Year Released: 1984
Directed By Mamoru Oshii
Original Series: Urusei Yatsura

- Ataru and company are stuck in a time loop and have been repeating the same day over and over again. But there may be more to this already convoluted mess they've gotten themselves into. Oshii once again brings his signature emphasis on atmosphere and philosophy to a harem anime of all things. Not only that, he actually makes it work better than any other formula seen in the show! This is another anime film that really doesn't require any knowledge of the franchise. I should know because as of this writing I have only seen a few episodes of the television series. Unfortunately the strong departure from the norm resulted in backlash upon it's original release in Japan, ultimately resulting in Oshii leaving the series behind. But over time it's become a beloved classic as it should because it's truly an unforgettable experience.

Year Released: 1980
Directed By Hayao Miyazaki
Original Series: Lupin III

- Now you know I wasn't going to leave this one out! Lupin takes on one of his toughest challenges yet, uncovering the secret behind the legendary Goat Bills that are virtually indistinguishable to any legitimate currency. Cagliostro was Miyazaki's debut as a feature film director and while it wasn't a big hit, it established Miyazaki's uncanny storytelling ability and his incredibly high standards for animation. Nowadays it's considered a classic and is constantly referenced by other directors. Despite this, it's also sometimes criticized by Lupin III fans for what they feel is a degrading portrayal of the title character. Lupin is shown as being more of a Robin Hood-like thief/hero and a romantic as oppose to the his usual ruthless sex crazed killer persona. It's definitely a different Lupin, but he still delivers plenty of genuine laughs even if it's not nearly as raunchy as he had come to be known. I think it goes without saying that Cagliostro is the best of the Lupin movies and is an absolute must see for anyone that enjoys movies. (For the record, if you're going to watch this film on DVD make sure it's the 2000 release and not 2006 Manga Entertainment release. For some retarded reason they removed the animation from the opening sequence so they could put their own English credits in. How Miyazaki let them get away with that one is far beyond me.)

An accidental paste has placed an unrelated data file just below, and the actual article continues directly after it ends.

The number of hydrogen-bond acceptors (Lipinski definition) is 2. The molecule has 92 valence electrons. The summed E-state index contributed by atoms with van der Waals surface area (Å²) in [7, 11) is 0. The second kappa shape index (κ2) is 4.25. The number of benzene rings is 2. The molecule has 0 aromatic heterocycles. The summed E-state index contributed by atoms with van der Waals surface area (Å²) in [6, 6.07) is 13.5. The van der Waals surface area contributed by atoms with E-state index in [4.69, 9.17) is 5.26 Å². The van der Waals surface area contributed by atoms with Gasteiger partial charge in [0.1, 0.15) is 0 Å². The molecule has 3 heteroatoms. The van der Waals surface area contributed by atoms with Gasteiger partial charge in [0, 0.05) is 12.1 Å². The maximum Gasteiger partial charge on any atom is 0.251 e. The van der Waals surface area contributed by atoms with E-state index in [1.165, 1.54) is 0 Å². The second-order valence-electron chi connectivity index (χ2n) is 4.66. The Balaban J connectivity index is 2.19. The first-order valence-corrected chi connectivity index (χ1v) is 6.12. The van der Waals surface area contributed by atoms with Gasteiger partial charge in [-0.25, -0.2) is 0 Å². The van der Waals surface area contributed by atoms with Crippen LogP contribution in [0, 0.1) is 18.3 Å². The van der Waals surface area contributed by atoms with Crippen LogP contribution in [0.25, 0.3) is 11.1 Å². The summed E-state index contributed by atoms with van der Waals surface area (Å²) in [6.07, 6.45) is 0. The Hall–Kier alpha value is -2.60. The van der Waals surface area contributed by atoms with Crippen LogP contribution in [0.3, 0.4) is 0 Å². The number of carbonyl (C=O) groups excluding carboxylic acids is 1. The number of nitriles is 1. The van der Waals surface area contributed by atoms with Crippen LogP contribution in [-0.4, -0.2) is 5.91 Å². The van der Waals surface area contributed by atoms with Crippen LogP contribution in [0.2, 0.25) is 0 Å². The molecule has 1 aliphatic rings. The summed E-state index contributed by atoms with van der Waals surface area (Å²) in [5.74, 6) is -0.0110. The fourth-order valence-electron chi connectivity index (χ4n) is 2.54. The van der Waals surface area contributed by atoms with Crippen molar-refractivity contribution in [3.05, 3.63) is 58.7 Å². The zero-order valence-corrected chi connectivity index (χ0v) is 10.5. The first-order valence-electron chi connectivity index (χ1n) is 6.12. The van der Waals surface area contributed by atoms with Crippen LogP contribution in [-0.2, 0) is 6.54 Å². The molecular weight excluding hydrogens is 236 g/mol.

And my number one anime films based on an anime series is:

Year Released - 1984
Directed By Shoji Kawamori
Original Series: Super Dimensional Fortress Macross

- Many people believe that the 1980's was the golden age of anime. If that's so, then let DYRL stand as a crowning achievement of that era. The film retells the events of the original series, chronicling the last remnants of humanity aboard the giant space fortress, Macross. Few films are as iconic as DYRL. It was one of the first anime to be fansubbed after several half-assed attempts to market the film to the U.S. by severely editing the film's graphic content and story, or by delivering one of the most laughably bad English dubs ever conceived. (Try typing in Super Spacefortress Macross or Clash of the Bionoids on Youtube and see if you can watch it with a straight face.) Kawamori and his remarkable production crew (many of who would go on to become very prominent figures in the industry) delivered a truly incredible looking film which features one of the most spectacular climaxes you're likely to ever see in any animated film. But what truly sets this apart from the rest of the films on this list is that it not only improved upon many aspects of what was already considered a revolutionary series, it surpassed it in almost every way. The characters are more likable, the pacing is near perfect, and Kaifun is reduced to a minor role. (I HATED Kaifun!) Sadly due to a number of legal issues we will likely never get a proper release of this film in North America. But hey, we all have our ways. DYRL is unquestionably one of the greatest films to ever come out of Japan and is an absolute must-see.